You know that Portlanders' collective attitude toward tobacco has taken a decisive turn for the cancer-conscious when a local decadence-themed music venue that hosts recurring events with names like "Sinferno Cabaret" and "Karaoke from Hell" not only politely complies with Oregon's freshly ratified ban on smoking in bars and taverns, but does so voluntarily a full year before January 1, 2009, when the law requires them to do so. Surprising though it may be, those who have caught a show at unabashedly debauched downtown club Dante's in 2008 can confirm that the nightspot has made such an improbable scenario a reality, having put the kibosh on smoking in its main room beginning this past New Year's Day (it is still allowed in the smaller, partially walled-off Limbo Lounge side of the space, and in the balcony). Hallelujah!
Debunking the counterfactual arguments that the smoking ban could do harm to Oregon businesses, Dante's owner and booker Frank Faillace explained the preemptive shift to non-smoking status: "We thought it would be conducive for our growing regular daily lunch crowd in the main room every day, and we could get new carpet and tables and chairs and paint (all next week) and not worry about them getting so burned and dirty from all the cigarettes and smoke. And a lot of customers and artists, when asked, said they preferred to be in a smoke-free room while watching a performance or performing."
Engrossed as many of us are in the astonishing abundance of music being created in Portland right now, it's sometimes difficult to appreciate the profound effects that glamour-less regulatory policy changes like the smoking ban (or, ahem, proposed OLCC all-ages reform) can have on the culture of music-making by determining where music can be performed, under what conditions, and to whom. The annals of Portland music history are organized by significant, scene-making changes of this nature, and we happily have the opportunity to learn about one such pivotal moment, and the art it made possible, on Sunday, January 27 at 2 pm at Northwest Film Center's Whitsell Auditorium, when local music historian Valerie Brown delivers what promises to be a can't-miss lecture for local music fans, titled "Music on the Cusp: From Folk to Acid Rock in Portland Coffeehouses, 1967-1970." Brown's talk will explore the music that flourished in our city's coffee houses before 1973, when bars and taverns became licensed music venues.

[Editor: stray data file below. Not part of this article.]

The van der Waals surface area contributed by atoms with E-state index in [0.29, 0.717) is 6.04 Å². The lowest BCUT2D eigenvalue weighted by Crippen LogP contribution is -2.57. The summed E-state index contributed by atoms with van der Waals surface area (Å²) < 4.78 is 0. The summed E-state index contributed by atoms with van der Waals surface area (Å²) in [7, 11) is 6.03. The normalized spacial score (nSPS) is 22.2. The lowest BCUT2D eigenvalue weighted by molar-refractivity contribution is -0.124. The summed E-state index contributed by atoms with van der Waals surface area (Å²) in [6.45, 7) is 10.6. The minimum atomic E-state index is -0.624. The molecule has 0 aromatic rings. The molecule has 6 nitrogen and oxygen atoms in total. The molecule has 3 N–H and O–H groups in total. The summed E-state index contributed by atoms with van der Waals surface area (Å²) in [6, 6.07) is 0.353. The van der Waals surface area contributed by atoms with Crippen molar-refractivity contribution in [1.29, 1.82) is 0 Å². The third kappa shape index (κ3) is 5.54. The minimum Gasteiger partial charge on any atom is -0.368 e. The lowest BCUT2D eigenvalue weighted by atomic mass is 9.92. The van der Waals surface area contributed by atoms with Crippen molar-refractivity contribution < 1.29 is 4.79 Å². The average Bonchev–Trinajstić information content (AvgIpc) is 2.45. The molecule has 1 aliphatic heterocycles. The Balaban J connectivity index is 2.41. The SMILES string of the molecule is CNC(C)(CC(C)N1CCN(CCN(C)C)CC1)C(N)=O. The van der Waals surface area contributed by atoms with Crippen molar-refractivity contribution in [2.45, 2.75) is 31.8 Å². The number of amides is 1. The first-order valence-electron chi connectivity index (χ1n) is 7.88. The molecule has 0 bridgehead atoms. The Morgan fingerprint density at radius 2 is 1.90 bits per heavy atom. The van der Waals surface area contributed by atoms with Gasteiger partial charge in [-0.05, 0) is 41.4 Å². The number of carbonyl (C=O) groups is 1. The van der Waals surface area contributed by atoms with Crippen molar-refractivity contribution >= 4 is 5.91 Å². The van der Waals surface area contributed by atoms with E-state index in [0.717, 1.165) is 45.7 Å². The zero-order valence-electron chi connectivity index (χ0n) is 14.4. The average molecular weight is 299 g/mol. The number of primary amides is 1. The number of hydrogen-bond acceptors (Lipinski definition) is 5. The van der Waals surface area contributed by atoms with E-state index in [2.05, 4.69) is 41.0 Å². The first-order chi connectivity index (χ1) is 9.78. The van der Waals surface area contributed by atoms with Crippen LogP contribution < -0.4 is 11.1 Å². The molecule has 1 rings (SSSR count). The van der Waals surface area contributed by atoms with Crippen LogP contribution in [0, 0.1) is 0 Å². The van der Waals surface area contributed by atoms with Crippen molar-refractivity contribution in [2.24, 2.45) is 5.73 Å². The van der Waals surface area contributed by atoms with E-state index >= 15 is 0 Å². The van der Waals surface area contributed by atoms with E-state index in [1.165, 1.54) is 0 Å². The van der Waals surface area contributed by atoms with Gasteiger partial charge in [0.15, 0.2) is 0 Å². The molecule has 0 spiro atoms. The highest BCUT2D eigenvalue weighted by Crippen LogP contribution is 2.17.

Some of the Woodstock Era's communal spirit still lives on in Portland, proven in the way our music community has rallied to support colleagues who've hit upon hard times. Sadly, it's time to rally again: Andre Sanabria, the auteur behind local grindcore band blowupnihilist, lost much of his gear, his merch, and his tour vehicle when his van flipped and rolled in a snowstorm on I-84 last week. Sanabria and the van's two other passengers escaped the wreck essentially unharmed, but the accident has left him with bills to pay, and without the ability to play, record, or tour. Fans and friends can help blowupnihilist get back up and running by making donations to Sanabria via his PayPal account: email@example.com.
If you are looking for a way to support and celebrate the local music community as a whole, stop by Backspace at 7 pm on Tuesday, January 29, for the PDX Pop Now! 2008 kick-off volunteer meeting (Disclosure: I am one of the organizers). All are welcome to be involved in this year's projects, including the festival, all-ages music campaign, and compilation CD. Speaking of which, track submissions for this year's compilation album are being accepted until February 29. See pdxpopnow.com for more information.